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mahonj
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That's a very big bus. I wouldn't like to be on the inside of it on a bike if it was turning left (or right for the USA and most of Europe).
EVs are power strong and energy weak. They can put out a load of power, but not for very long. The energy required to move a car is proportional to the cube of the speed, thus your range will be greatly reduced if you speed like a maniac. Thus it is logical to speed limit EVs. You can refuel a petrol or diesel car in about 5 minutes, which is not the case with an EV. So it makes sense to limit the max speed, but allow a burst of power to establish your manhood when pulling away from the lights (or a band of carjackers).
If you really cared about speed, you would set a speed limit of 130 or 140 kph. Maybe this is the ultimate plan, because I would not expect to save many lives with a 180 kph speed limit. What you really need is a geofenced speed limit system which limits you to say 10 kph above the local speed limit, with perhaps another 10 or 20 kph for 30 seconds at a time (for overtaking, racing to make the lights etc). It sounds very nannyish but there are so many speed cameras around now, you are better off with this feature. If you live in Montana and want to drive as fast as you like (or Frankfurt), don't buy a Volvo.
@Albert, this is tidal, not wave energy. Wave energy is difficult because you have different wave lengths (wavelengths) and wave amplitudes. This makes it difficult to optimise for conditions on any day. @Tree, these guys claim to have "solved" the chloride problem. https://news.stanford.edu/2019/03/18/new-way-generate-hydrogen-fuel-seawater/ They can go for "more than 1000 hours" as opposed to 12 hours. However, 1000 hours is only 42 days, so it sounds like they have work to do, unless these guys have something better. They say they can store 2 weeks worth of hydrogen, so maybe they change the electrodes every 2 or 3 visits.
Well done Ryohei Sato - not many 1st year PhDs get a mention in GCC!
Tidal is one of the more dependable renewable energy sources. In that case, would they not be better plugging it straight into the grid ? Maybe they can make more money by (as they say) avoiding the cost of the grid link up and putting the H2 into a set of tanks. 70 Million Tonnes = 70 x10^9 Kg. 1 Kg costs ~$0.8 Thus 70M Tonnes = $56 Bn - I'm not sure where they got the $121Bn gtom (green H2 ?), but it certainly is a much larger market than I would have guessed. Good luck to them.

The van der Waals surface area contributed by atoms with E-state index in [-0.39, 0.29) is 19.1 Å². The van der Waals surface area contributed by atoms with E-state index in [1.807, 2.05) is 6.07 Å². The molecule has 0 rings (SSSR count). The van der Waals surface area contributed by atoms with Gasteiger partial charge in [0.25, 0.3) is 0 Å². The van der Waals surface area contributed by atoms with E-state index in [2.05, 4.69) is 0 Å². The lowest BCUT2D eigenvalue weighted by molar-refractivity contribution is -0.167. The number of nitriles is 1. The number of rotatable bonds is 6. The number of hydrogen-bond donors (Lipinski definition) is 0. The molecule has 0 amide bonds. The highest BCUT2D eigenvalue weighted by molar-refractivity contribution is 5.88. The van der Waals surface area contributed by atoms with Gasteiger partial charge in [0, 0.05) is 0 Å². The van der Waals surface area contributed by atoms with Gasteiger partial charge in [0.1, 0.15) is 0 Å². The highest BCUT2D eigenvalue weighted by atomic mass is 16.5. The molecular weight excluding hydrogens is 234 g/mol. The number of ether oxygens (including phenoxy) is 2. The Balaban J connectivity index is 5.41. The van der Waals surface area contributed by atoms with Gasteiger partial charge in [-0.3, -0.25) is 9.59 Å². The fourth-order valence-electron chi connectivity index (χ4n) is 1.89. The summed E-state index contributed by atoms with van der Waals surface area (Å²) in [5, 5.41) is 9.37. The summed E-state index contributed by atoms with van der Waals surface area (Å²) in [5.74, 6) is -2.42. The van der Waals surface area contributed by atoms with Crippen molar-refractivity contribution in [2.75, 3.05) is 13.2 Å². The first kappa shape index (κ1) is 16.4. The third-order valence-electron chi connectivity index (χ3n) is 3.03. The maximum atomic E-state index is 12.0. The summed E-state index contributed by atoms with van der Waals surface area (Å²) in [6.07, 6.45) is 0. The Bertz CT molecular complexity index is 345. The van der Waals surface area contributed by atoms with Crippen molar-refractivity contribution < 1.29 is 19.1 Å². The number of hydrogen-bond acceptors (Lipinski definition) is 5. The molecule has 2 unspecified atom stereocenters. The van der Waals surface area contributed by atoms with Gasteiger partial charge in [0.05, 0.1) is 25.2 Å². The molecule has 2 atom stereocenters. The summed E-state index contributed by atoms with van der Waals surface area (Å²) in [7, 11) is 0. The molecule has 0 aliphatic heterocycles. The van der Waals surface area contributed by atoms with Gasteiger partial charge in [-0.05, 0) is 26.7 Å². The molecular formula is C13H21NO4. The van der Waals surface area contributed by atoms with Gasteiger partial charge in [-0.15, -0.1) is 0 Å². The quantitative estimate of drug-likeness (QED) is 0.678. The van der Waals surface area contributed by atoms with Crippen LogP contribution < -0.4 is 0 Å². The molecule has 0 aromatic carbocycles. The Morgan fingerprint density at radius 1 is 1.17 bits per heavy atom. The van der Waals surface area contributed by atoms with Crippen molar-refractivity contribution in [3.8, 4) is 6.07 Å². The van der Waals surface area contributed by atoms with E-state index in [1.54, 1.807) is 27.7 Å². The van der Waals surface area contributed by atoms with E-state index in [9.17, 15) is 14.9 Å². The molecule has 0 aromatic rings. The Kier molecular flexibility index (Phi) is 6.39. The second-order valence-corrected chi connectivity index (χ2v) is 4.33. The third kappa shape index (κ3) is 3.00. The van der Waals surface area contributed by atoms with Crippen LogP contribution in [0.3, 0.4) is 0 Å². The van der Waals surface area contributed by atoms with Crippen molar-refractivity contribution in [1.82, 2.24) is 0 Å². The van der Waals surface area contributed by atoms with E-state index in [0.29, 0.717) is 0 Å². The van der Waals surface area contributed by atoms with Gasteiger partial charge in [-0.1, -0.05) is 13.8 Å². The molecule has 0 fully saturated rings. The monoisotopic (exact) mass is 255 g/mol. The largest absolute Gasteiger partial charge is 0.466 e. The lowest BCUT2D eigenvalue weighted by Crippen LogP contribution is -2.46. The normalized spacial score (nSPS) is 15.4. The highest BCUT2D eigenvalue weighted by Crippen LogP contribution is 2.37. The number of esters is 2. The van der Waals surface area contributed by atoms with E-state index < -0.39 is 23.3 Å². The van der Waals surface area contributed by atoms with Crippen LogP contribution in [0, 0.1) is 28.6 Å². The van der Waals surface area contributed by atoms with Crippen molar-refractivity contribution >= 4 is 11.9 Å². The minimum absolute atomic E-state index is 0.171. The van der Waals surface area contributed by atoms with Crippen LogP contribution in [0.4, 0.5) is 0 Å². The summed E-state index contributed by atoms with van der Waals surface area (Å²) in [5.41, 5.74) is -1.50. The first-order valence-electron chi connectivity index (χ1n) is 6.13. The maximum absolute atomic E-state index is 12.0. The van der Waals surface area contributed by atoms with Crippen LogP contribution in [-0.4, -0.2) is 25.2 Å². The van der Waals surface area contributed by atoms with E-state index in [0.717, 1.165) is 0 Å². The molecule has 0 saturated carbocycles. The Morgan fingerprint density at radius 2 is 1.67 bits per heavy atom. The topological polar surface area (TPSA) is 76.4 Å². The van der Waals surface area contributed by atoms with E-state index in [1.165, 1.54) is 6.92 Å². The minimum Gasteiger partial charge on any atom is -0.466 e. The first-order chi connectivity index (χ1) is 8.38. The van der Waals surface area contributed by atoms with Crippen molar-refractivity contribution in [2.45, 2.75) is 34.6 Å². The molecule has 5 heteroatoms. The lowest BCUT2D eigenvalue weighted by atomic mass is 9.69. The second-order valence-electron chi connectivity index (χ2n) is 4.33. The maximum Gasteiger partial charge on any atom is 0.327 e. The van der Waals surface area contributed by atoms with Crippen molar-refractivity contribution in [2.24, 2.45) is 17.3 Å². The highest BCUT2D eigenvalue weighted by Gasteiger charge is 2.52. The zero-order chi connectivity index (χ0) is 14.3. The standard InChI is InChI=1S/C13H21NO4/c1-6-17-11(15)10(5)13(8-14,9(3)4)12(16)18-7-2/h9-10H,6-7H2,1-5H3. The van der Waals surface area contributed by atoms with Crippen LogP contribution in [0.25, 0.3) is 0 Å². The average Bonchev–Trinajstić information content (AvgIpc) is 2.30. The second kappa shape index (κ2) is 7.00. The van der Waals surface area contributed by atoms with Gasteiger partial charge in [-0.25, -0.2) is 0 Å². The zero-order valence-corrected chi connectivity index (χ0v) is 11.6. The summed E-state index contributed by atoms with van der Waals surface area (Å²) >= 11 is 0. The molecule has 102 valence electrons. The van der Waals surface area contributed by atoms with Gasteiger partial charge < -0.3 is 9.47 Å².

This is an interesting topic - it is more efficient to generate electricity in larger, rather than smaller units, at the simplest level, a 5kW unit supplying 3 homes would be much better than 3x 1.7 kW units each supplying its own home. This is why, in general, we have the grid and centralised power generation. If you have 100,000 people, demand is predictable, if you have 1 (or 3) it is almost random (I am thinking about cooking, washing and using electric kettles and water heaters here). I still think it is better to sell power to the grid and let them sort out the complexity of selling it to other people. However, you can still use blockchain to create virtual PV panels. Rather than put up your own PV installation, you buy a share in a larger one, say 2 kW of 200 kW. This would mean that if you consume power while the sun is shining on your solar farm, you can take up to 2kW for free (possibly less a cent or two for transmission). If you do not need it, you can sell it to the grid at the wholesale rate. If you need more, you just buy it in the usual way. This could work for wind as well as solar, in fact, you might want both. You could also purchase a virtual battery, which would allow you time shift a certain amount of power that you have already generated to the time you want to use it. Thus, you would have the benefits of generating your own power and being able to use it directly with not having to buy and run a full PV system. The PV (or wind) developer could offset some of his capital cost up front. You would need real time signalling to tell you when the sun was shining so that you could turn on a washer (or whatever) and get billed correctly for it. This could also work well with EV charging.
3d printing a reactor. That is so hardcore! Go ORNL!
You get 3838 hours of sunlight in Las Vegas / year. Lets call that 3000. 690 Mw * 3000 * 0.05 = $103.5M / year, assuming you were able to sell all your power at 5 cents / kWh. The battery will help here, providing overflow power in the evenings. Adjust for whatever rate you feel like. Sounds reasonably profitable to me...
Why do we need energy storage for fossil fuels - surely you can just turn them off when not required - and leave the fuel in tanks or storage piles. OK, it may take a while to bring up a coal burner, but it should be reasonably quick to bring a gas or oil fired one on line.
Pity they wouldn't make a PHEV version with a 10-20 kWh battery and some kind of ICE range extender ...